They have the valves broad at both ends, and were placed by Sars in a separate tribe, called Platycopa.
The Lamellibranchia are mainly characterized by the rudimentary condition of the head, and the retention of the primitive bilateral symmetry, the latter feature being accentuated by the lateral compression of the body and the development of the shell as two bilaterally symmetrical plates or valves covering each one side of the animal.
The chief points in which they vary are - (1) in the structure of the ctenidia or branchial plates; (2) in the presence of one or of two chief muscles, the fibres of which run across the animal's body from one valve of the shell to the other (adductors); (3) in the greater or less elaboration of the posterior portion of the mantle-skirt so as to form a pair of tubes, by one of which water is introduced into the sub-pallial chamber, whilst by the other it is expelled; (4) in the perfect or deficient symmetry of the two valves of the shell and the connected soft parts, as compared with one another; (5) in the development of the foot as a disk-like crawling organ (Arca, Nucula, Pectunculus, Trigonia, Lepton, Galeomma), as a simple plough-like or tongueshaped organ (Unionidae, &c.), as a re-curved saltatory organ (Cardium, &c.), as a long burrowing cylinder (Solenidae, &c.), or its partial (Mytilacea) or even complete abortion (Ostraeacea).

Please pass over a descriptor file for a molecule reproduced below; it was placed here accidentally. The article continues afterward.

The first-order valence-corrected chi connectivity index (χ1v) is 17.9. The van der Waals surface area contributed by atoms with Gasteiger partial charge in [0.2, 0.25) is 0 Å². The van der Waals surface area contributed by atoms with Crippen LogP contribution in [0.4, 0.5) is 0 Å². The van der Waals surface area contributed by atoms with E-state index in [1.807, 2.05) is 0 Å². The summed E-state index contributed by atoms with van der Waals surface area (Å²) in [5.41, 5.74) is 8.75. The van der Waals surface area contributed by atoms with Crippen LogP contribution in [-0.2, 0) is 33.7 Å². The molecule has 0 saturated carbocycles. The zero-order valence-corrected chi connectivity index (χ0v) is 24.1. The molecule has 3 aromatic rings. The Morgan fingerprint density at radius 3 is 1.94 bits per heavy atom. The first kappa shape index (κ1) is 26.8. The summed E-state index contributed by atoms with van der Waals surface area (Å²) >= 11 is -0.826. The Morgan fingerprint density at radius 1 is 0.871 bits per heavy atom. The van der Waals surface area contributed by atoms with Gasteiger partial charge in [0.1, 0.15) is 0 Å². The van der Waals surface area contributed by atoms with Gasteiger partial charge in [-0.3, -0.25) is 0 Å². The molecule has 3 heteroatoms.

The mantle-skirt is always long, and hides the rest of the animal from view, its dependent margins meeting in the middle line below the ventral surface when the animal is retracted; it is, as it were, slit in the median line before and behind so as to form two flaps, a right and a left; on these the right and the left calcareous valves of the shell are borne respectively, connected by an uncalcified part of the shell called the ligament.